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GDN Reader's View: Rounded youth...

Letters


Provision of high standard education equips the young with the required academic qualifications needed for future employment, which in turn assists them in contributing to the development and prosperity of a country.

Bahrain has and continues to provide the necessary infrastructure and financial supports for its young in all levels of the educational strata. The educational system in Bahrain is more advanced than the neighbouring countries. The GDN reported (February 19) that “about 40,000 students enrolled at the Bahrain University and 11 private universities come from the GCC and spend BD2 billion”. This piece of evidence supports that Bahrain is one of the countries offering top quality education in the region.

However, producing educated youth is one part of the required overall developments. Most of present-day youngsters lack basic etiquette when it comes to shouldering responsibilities, conserving the environment, respecting of the old and other social norms.

These and other similar social anomalies can be corrected by involving the young in some social activities including volunteer programmes. It is good news to hear that the Capital Governorate along with the UN offices in Bahrain has begun promoting volunteer work in the community (GDN, February 20).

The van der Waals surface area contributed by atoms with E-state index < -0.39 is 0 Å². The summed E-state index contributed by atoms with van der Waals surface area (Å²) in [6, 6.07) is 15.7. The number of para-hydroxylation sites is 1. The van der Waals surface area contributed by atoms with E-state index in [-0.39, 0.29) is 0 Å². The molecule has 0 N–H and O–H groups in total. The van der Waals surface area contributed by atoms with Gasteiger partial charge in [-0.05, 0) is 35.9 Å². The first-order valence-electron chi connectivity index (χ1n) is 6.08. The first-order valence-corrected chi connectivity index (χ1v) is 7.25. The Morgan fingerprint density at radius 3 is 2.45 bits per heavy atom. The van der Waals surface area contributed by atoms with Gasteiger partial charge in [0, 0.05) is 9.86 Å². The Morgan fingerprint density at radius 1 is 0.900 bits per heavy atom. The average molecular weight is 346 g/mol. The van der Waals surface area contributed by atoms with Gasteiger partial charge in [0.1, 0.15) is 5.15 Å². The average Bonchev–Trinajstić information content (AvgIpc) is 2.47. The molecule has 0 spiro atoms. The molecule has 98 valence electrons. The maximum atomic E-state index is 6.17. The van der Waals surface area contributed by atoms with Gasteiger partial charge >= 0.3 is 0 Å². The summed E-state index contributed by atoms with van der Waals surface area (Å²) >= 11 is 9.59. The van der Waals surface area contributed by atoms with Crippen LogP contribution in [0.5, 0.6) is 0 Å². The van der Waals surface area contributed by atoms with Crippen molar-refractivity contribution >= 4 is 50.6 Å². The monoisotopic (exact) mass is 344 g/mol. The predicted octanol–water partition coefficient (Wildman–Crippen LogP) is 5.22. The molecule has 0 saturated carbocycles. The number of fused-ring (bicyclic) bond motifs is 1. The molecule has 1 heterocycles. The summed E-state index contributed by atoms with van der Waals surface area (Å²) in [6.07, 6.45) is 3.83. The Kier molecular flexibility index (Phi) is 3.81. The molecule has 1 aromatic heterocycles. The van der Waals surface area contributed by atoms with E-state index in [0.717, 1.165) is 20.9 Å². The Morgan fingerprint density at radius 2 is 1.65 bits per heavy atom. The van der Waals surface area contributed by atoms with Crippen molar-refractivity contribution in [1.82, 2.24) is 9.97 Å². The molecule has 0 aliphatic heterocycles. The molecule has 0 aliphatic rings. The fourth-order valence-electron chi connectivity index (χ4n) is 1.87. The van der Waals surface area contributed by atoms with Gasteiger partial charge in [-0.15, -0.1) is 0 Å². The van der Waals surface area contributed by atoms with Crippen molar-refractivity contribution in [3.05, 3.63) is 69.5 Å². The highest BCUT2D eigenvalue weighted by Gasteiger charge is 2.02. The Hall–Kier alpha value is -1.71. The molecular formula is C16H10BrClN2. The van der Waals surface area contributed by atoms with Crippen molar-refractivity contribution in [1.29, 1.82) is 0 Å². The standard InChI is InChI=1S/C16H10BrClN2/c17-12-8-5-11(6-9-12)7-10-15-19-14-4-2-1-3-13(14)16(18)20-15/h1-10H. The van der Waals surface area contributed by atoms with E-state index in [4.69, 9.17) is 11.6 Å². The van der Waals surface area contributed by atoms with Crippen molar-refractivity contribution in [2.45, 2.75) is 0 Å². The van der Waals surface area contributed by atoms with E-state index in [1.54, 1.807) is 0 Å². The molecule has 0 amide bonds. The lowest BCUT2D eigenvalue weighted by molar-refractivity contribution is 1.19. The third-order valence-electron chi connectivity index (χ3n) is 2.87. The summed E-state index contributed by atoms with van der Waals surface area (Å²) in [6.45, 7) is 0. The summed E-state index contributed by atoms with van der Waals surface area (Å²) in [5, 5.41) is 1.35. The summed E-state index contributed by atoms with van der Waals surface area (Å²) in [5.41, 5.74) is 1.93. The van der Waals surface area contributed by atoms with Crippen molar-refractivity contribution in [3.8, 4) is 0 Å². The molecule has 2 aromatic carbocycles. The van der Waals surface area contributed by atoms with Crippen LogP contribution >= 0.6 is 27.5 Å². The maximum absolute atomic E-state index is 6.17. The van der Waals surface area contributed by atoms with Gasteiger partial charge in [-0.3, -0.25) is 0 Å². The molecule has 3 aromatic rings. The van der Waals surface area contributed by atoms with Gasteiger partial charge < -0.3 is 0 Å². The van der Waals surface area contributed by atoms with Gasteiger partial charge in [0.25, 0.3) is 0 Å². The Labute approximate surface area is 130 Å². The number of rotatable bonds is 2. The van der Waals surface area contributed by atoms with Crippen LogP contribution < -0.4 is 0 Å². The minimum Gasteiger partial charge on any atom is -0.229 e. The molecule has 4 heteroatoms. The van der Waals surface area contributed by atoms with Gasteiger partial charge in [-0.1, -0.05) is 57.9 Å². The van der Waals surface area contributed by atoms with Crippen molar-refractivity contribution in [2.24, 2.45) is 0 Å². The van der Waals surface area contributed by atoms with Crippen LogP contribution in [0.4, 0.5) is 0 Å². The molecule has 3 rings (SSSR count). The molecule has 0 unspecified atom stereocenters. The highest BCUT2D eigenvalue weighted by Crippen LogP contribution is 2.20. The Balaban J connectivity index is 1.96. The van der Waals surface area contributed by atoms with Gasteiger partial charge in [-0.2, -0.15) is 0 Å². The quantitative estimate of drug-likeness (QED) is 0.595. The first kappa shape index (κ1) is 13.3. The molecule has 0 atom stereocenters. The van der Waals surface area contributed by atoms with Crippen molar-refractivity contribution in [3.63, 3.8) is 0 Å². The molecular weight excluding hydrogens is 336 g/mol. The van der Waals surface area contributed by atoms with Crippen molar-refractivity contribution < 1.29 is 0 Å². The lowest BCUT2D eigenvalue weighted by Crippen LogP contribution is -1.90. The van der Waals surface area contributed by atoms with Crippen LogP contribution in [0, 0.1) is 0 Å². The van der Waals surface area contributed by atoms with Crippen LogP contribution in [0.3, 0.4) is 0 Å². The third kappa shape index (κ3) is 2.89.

Volunteer work will teach them something the youngsters have missed in formal classrooms. It’s imperative to inculcate in their mind a sense of responsibility, develop a feeling of belonging to the wider community and urge them to contribute something to the community’s good.

These and other social benefits of volunteer works mould the young into an all rounded youth, fully responsible citizens ready to tackle problems and contribute to the development of the nation.

A youngster involved in group beach cleaning is unlikely to dump waste at public areas. Similarly, one involved in group visits to social homes of the old learns to respect and help parents.

Affording good education in classrooms and instilling social responsibilities in communities are the programmes the government is using to produce responsible youngsters.

Such type of social responsibilities need parental support and with the unreserved assistance from the government, Bahrain is expected to have educated and well-mannered young ready to shoulder responsibilities in the future.

A M

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